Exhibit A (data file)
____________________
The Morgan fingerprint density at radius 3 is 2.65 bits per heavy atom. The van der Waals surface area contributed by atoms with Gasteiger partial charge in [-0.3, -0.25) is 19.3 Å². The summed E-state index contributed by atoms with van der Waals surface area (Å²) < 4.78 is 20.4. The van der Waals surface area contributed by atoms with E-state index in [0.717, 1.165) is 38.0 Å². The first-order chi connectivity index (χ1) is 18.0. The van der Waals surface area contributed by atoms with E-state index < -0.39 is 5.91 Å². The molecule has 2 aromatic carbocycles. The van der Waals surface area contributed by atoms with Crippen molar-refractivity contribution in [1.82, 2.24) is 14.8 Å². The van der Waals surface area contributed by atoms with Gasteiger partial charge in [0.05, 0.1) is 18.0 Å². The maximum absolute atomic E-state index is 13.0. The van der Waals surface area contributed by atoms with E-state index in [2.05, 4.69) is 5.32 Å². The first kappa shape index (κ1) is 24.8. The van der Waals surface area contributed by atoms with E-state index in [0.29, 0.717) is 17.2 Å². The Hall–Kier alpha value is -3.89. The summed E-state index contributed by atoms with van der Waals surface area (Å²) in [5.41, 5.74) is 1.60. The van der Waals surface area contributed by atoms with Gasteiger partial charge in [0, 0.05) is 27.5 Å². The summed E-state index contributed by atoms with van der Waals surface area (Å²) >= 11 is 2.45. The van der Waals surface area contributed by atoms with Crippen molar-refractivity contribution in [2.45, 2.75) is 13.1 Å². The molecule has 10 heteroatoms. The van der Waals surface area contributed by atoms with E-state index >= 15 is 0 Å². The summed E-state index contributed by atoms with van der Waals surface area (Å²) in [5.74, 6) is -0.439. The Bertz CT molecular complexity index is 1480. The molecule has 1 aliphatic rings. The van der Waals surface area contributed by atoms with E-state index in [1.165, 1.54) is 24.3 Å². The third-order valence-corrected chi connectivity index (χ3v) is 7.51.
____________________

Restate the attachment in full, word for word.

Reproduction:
The Morgan fingerprint density at radius 3 is 2.65 bits per heavy atom. The van der Waals surface area contributed by atoms with Gasteiger partial charge in [-0.3, -0.25) is 19.3 Å². The summed E-state index contributed by atoms with van der Waals surface area (Å²) < 4.78 is 20.4. The van der Waals surface area contributed by atoms with E-state index in [0.717, 1.165) is 38.0 Å². The first-order chi connectivity index (χ1) is 18.0. The van der Waals surface area contributed by atoms with E-state index < -0.39 is 5.91 Å². The molecule has 2 aromatic carbocycles. The van der Waals surface area contributed by atoms with Crippen molar-refractivity contribution in [1.82, 2.24) is 14.8 Å². The van der Waals surface area contributed by atoms with Gasteiger partial charge in [0.05, 0.1) is 18.0 Å². The maximum absolute atomic E-state index is 13.0. The van der Waals surface area contributed by atoms with E-state index in [2.05, 4.69) is 5.32 Å². The first kappa shape index (κ1) is 24.8. The van der Waals surface area contributed by atoms with E-state index in [0.29, 0.717) is 17.2 Å². The Hall–Kier alpha value is -3.89. The summed E-state index contributed by atoms with van der Waals surface area (Å²) in [5.41, 5.74) is 1.60. The van der Waals surface area contributed by atoms with Gasteiger partial charge in [0, 0.05) is 27.5 Å². The summed E-state index contributed by atoms with van der Waals surface area (Å²) >= 11 is 2.45. The van der Waals surface area contributed by atoms with Crippen molar-refractivity contribution in [2.45, 2.75) is 13.1 Å². The molecule has 10 heteroatoms. The van der Waals surface area contributed by atoms with E-state index >= 15 is 0 Å². The summed E-state index contributed by atoms with van der Waals surface area (Å²) in [5.74, 6) is -0.439. The Bertz CT molecular complexity index is 1480. The molecule has 1 aliphatic rings. The van der Waals surface area contributed by atoms with E-state index in [1.165, 1.54) is 24.3 Å². The third-order valence-corrected chi connectivity index (χ3v) is 7.51.